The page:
Okay, so I was travelling yesterday, transiting from seeing one client to attend a meeting in central Southampton and what really surprised me was the number of people with their eyes fixated on a mobile phone. Now we call the mobile phones smartphones but they aren’t really. They are not smart and incidentally have you tried making a call at the moment while on the move? You find that they hardly keep signal. But anyway I digress, as I drove down the street I estimate that 90% of people were walking around looking at that tiny screen, even in groups. I turned left at traffic lights and one pedestrian almost walked in front of me, again guess what, eyes on the screen not on the road… What makes it worse, apart from the lack of social interaction with the people they were with, is that even as I sat there are traffic lights the amount of people that were driving that were looking at their phones whilst at the traffic lights was incredible; every car that had a passenger without fail, was glued to their phone. More about this later.

 

When people have fears, whatever that may be: spiders; salad (yes that is a phobia); fear of being judged; lack of confidence, often it isn’t the thing they’re scared of, it’s the adrenaline they receive when they think they are can be placed into a situation and that they may lose control. Really, what people are most afraid of is expectancy of fear. They convince themselves that their fear is going to hurt them which reinforces the need for adrenaline even more when in effect it is the fear of the event which is what we fear the most.

 

What Is My Prison?

 

I used a metaphor a few days ago to explain how I understood how a client felt, like been stuck in your own prison cell of your own making. And yet when you really consider it, the walls and the bars just made a paper, you could put your hands right through them. That’s absolutely true!

 

The reason that people don’t break free, and breakout from these paper thin walls is the fear, a new situation, the unknown, it’s perceived as safe in here. However, this isn’t living in fact, in reality it is just surviving.  

 

Escape

 

So how do how do you escape the cell? Well, firstly you have to agree that the cell is not really there? Agree that these thoughts are nothing more than self-limiting beliefs… The rest? That’s something I’ll do for you here in Vancouver with hypnotherapy and coaching… Hypnosis can be amazing for dealing with all these Adrenalin related conditions.

 

But what about the mobile phones you may be thinking? It’s such a powerful medium, more so than the television ever was. The establishment, companies, et cetera can reach you wherever you are, whoever you with and you are maybe becoming addicted to the technology in front of you. Ever tried going out without your phone? Feels worse than being naked. Seriously, apart from the highly addictive interactive nature of these devices it’s a way of imprisoning you. Try to put down the phone, take a walk outside and re-engage with the world around you, life is a gift that is too precious to be squandered looking at the mobile phone screen.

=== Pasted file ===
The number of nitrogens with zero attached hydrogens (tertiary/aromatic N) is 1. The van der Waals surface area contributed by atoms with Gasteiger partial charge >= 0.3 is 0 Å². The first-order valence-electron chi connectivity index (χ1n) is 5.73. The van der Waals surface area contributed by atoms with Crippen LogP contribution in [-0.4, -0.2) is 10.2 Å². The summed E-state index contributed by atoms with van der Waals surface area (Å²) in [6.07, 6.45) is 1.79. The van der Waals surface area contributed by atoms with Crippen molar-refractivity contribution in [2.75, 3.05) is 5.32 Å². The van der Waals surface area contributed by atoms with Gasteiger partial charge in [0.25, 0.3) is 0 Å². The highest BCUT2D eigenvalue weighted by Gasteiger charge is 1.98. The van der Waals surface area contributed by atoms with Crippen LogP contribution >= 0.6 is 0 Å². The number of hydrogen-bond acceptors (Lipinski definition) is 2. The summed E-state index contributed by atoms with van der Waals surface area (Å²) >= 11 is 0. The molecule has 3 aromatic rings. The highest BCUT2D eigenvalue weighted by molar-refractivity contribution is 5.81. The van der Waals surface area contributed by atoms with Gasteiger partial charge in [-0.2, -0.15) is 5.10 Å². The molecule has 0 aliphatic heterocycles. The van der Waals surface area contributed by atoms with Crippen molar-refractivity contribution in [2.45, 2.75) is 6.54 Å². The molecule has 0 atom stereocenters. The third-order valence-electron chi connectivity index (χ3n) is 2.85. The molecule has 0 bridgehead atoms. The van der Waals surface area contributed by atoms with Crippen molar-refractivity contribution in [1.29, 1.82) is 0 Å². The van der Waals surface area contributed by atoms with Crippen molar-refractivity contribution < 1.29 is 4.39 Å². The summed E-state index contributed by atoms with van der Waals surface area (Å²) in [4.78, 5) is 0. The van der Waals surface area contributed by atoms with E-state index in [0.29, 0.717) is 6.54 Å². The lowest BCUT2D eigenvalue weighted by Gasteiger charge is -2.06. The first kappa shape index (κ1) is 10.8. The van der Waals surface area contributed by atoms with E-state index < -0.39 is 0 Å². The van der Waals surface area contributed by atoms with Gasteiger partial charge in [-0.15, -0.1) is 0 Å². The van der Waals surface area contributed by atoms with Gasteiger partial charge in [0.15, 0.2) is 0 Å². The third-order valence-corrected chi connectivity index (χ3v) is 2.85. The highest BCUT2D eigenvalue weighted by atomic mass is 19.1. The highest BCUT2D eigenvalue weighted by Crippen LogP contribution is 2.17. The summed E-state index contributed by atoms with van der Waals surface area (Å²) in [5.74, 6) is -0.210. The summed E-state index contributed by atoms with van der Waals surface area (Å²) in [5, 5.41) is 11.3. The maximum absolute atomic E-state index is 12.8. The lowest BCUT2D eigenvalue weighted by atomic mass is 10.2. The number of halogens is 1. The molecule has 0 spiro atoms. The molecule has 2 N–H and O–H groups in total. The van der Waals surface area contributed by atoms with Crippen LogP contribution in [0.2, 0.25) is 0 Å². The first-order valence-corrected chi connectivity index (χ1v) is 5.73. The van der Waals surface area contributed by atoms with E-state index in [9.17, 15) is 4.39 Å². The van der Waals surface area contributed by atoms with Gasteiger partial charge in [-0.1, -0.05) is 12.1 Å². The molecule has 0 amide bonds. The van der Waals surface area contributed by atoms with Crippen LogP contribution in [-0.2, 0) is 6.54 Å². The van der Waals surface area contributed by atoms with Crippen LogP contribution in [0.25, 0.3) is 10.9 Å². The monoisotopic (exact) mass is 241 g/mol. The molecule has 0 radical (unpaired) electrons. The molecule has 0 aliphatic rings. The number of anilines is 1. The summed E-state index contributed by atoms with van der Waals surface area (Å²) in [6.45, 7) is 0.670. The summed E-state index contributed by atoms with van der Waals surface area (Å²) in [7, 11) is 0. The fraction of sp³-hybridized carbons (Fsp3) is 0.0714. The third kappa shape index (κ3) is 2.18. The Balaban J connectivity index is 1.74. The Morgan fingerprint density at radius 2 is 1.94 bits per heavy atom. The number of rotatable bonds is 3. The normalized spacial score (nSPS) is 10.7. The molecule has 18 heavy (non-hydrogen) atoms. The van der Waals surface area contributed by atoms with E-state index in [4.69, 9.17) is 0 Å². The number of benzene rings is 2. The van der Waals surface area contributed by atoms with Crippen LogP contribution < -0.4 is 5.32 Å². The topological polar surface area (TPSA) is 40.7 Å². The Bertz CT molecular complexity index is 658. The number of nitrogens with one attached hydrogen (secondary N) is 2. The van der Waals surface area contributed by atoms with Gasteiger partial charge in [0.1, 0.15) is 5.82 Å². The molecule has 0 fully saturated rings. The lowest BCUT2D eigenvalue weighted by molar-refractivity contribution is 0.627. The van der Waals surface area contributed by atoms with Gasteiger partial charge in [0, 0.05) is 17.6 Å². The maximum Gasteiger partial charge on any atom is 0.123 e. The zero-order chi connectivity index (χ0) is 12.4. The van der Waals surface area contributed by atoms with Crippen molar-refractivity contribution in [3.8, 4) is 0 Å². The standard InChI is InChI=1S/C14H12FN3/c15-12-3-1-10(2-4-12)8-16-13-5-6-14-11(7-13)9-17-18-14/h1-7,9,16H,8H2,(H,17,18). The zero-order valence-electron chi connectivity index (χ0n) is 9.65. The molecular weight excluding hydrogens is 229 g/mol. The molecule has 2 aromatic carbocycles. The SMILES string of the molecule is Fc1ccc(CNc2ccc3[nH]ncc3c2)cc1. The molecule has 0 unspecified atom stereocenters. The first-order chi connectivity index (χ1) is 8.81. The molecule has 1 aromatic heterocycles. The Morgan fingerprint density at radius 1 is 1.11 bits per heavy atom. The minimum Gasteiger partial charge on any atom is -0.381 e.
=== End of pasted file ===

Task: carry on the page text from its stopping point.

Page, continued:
Anyway, lots to be doing!  

What is Hypnosis Like?

Hope that you are all well and that as the summer approaches you have some plans for some time off and to get some relaxation in.  I would say that you should set aside time daily just for you.  This is what you are need but it is not always that easy is it?

A friend of mine showed me one of her paintings recently and it automatically resonated with me. This painting shows what some people experience during deep meditation and of course it’s a very similar vivid imagery to that reported by many clients when they are in hypnosis. It’s a wonderful picture, thank you so much Jenny for letting me use it.  It really needed to be shown because it really does provide a picture of what hypnosis can be like. This led me to think that I should provide a blog and explain to people in a little depth about what they may experience while in hypnosis.

 

Signs of being in hypnosis…

There is no doubt that hypnosis is relaxing. Why is that? What will you experience? Certainly one of the questions that I do get asked an awful lot is ‘What will I experience in hypnosis?’ I’d like to answer that question because people experience many different things, and hypnosis is very often unique to the individual and therefore very difficult to be able to say for certain.

The following are some common signs of hypnosis: